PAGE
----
The same perverse logic applies to wars. Canada went from depression to genuine full employment almost overnight in 1939. Why? Because something happened that induced the country, led by government, to spend enormous sums of money and produce as much as we possibly could. The normal decision-tree that motivates production under capitalism (namely, something will happen if private cost-benefit decisions mean it is profitable for it to happen) was supplanted. The motivation for production then became: “do it because we have to do it — and we’ll somehow find a way to pay for it.”

While we can trace the income and expenditure linkages that explain this ironic result, we should never lose sight of the fundamental irrationality on which the outcome rests. If there were idle construction workers before the hurricane hit, why can’t we put them to work building something new and useful (public transit, affordable housing, reclaiming parkland), instead of waiting for random destruction to rain from the skies? The short answer is that we can. Whenever productive resources are idle (and under capitalism that’s most of the time), putting them to work can make us all better off. But it requires a fundamental change in the decision-making process that guides our economy. We would start doing things because they are useful and needed, not because someone decided to pay for them.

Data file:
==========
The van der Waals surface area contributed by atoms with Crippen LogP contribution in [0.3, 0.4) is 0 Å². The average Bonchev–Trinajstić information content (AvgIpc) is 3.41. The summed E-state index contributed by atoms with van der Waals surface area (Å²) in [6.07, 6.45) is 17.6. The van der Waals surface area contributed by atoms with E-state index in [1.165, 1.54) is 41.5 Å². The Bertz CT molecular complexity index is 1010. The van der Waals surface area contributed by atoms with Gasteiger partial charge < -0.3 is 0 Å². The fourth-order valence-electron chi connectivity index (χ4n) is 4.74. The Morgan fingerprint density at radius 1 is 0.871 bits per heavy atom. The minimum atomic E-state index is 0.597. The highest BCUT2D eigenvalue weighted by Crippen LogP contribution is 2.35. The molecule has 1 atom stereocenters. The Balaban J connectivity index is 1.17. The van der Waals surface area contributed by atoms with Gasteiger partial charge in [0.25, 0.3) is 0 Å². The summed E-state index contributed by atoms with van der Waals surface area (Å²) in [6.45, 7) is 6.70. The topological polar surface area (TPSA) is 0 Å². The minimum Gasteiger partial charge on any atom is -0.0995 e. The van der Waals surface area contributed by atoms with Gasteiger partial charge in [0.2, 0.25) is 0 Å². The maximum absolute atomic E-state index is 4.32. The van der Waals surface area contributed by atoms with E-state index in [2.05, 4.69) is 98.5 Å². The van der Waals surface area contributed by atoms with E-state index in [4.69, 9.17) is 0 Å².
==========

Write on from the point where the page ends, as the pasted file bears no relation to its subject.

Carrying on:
1. November 6, 2012 at 12:21 pm

    If you consider only our conventions for measuring GDP, then this is certainly true. In the event of a big snow storm, where the snow gets cleaned up and everyone goes back about their business it is almost certainly true: more people are employed, generating more income; more stuff may be produced and consumed.